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Clock Strikes Thirteen Buffalo Seminary Literature Magazine Spring 2012


Table of Contents

Poems & Photography of Hannah Porter ‟15…………………………………….……3 “The Blue Pants Bible” by Sarah Gardner ‟12……………………………………….….5 Poems & Short Story by Maribel Leddy ‟14……………………………………….….7 “Power” by Kathryn Sands ‟13……………………………………………………….….15 “Poetry for Those Seeking an Identity” by Eliza Hopkins ‟13…………………………17 “Walk the Line” by Emily Cardullo ‟12…………………………………………………25


Poems & Photography of Hannah Porter „15



In Black and White The whole world is black and white, good and evil. Some parts are light and easy, too easy. Light enough to be squelched in the wrong hands. Ruined by the touch of too rough a stroke. Some keys are too high, wounding the naked ear. Some too low, creating earthquakes from ominous vibrations. But some are just right. A beauty-filled song to anyone whose ears it graces, on the perfectly balanced piano. Not too heavy, nor too light But a flawless and serene note Itching to be played on that perfect piano.

Dedicated to My Beautiful Mother I long for my mother to be well. Daily, she suffers ceaselessly yet remains calm like a storm brewing underneath a peaceful lake. I long for her legs to make use of themselves. It pains me to watch someone who was once a graceful, beautiful dancer, a ballerina, choreographer, and able-bodied person become so frustrated. Will she ever be that person she was once again?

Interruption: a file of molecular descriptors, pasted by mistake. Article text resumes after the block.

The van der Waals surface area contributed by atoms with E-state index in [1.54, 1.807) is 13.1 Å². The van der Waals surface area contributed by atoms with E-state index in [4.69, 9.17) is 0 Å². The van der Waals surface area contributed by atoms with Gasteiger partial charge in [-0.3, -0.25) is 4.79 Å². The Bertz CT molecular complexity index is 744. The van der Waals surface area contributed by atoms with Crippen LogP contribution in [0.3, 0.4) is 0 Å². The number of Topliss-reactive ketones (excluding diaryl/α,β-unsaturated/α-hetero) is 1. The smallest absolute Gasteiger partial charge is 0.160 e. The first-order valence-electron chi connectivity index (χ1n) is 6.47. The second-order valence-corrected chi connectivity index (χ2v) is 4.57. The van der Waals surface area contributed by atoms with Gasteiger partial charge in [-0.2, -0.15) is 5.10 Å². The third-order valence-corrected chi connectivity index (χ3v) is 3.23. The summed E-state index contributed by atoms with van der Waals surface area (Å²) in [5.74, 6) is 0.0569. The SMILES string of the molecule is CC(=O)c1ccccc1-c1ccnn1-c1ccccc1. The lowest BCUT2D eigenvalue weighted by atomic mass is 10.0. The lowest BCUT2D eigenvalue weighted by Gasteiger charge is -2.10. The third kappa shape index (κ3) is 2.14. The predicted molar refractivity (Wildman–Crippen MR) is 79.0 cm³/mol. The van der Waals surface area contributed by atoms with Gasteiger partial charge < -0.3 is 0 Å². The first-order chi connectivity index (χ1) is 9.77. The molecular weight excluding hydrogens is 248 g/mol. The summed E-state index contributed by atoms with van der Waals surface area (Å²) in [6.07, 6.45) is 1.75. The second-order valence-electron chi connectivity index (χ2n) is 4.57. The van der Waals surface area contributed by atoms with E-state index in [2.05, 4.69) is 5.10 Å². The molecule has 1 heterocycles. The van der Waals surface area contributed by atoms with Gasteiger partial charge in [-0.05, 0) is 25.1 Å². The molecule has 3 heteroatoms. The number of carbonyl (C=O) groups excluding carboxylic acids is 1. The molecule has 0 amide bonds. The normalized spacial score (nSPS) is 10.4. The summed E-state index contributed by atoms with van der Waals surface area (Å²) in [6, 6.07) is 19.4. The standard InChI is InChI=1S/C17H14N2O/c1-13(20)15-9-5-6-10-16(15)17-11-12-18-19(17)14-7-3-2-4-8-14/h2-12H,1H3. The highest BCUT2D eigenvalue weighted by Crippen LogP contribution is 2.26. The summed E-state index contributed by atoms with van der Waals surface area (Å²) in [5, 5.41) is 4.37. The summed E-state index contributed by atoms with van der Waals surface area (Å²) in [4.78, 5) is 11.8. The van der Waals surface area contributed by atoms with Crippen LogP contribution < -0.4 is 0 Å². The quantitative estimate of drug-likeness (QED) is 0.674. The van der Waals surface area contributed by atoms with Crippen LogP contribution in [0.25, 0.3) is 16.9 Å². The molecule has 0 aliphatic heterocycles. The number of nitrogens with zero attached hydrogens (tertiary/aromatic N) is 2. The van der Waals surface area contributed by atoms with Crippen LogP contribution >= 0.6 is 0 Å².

The Blue Pants Bible by Sarah Gardner „12 As any jeans-wearer knows, size is not the only consideration. It is, in fact, one of the last, for size differs from store to store and from brand to brand. Like snowflakes or people, no pair is exactly the same. Some have buttons, some have zippers, some have both, and, most confusingly, some have none at all, and yet still manage to stay put. There are wide-leg, boot-cut, boyfriend, skinny, and ultra-skinny jeans. There are jeans that are made to look like leggings and there are leggings that are just pretending to be jeans. There's acid washed, dark washed, faded, or, God forbid, jeans that aren't even blue at all! So, the problem lies not in finding a pair, but instead in finding the right pair, a task comparable in stature to writing a 30-page term paper or giving an oral report. Walking into the store, you feel as if you're receiving a grade for this. Palms sweating, cheeks blushing, you approach the rack. The jeans look innocent enough, hanging there unassumingly. You experience momentary elation--any of these jeans could be the right pair--but this elation is quickly eclipsed by an all-encompassing dread. What if I don't find it? God, I have to try on all of these jeans? Taking a deep, pseudo-calming breath, you begin to rifle through the rack, ruling out half of them on the first pass. Your breathing eases slightly. After another ten minutes perusing the jeans lined up like soldiers for battle, you've found three or four pairs that could potentially work. You proceed to the try-on room, already assuming defeat. Once inside the small cubicle, you hang them up. Which to try on first? Should you try the eight? Or the ten? You go with the ten, because on the off-chance that the eight is too small, you won't run the risk of feeling bad about yourself when you have to try on the bigger size instead. Then again, what if the ten is too small? You don't let yourself think about it; double digits is bad enough as it is. The first pair is light-colored, with zippers transplanted from the waist to the ankles, and only a single button to hold them up. Precarious, but cute. At least, you thought they were cute on the hanger. On you? Not so much. The waist is too tight, but the ankles are too loose. You try to hike them up a couple more inches, sucking in your stomach, but to no avail. You look like a hillbilly with a cameltoe. You lower them, this time to the floor, stumbling as you pull the offending zippers off of your feet. Once off, the jeans lie on the floor, glaring at you reproachfully. "You actually thought I'd fit you?" They seem to ask. You pick them up, sighing, and realize you didn't read the label. Low-rise. You laugh to yourself, knowing low-rise is a no-no for someone with any fat to speak of. But, yet again, you had fallen under the spell of yet another one of those temptresses meant only for the modelesque, falsely lead to believe that you could pull it off. Yeah, right. Through with the first blue-collar criminal, you snatch the next from its hanger. These are high-rise, you make sure of that. Dark rinse, almost black. Wide-leg, boot-cut. Old lady jeans, in your opinion. You close your eyes, sliding them experimentally up one leg, then the other. They feel alright. You zipper, button, and open your eyes. Your legs are swimming in a deep blue abyss, drowning in pants. You laugh yourself silly; at least this time they were too big, not too small. 5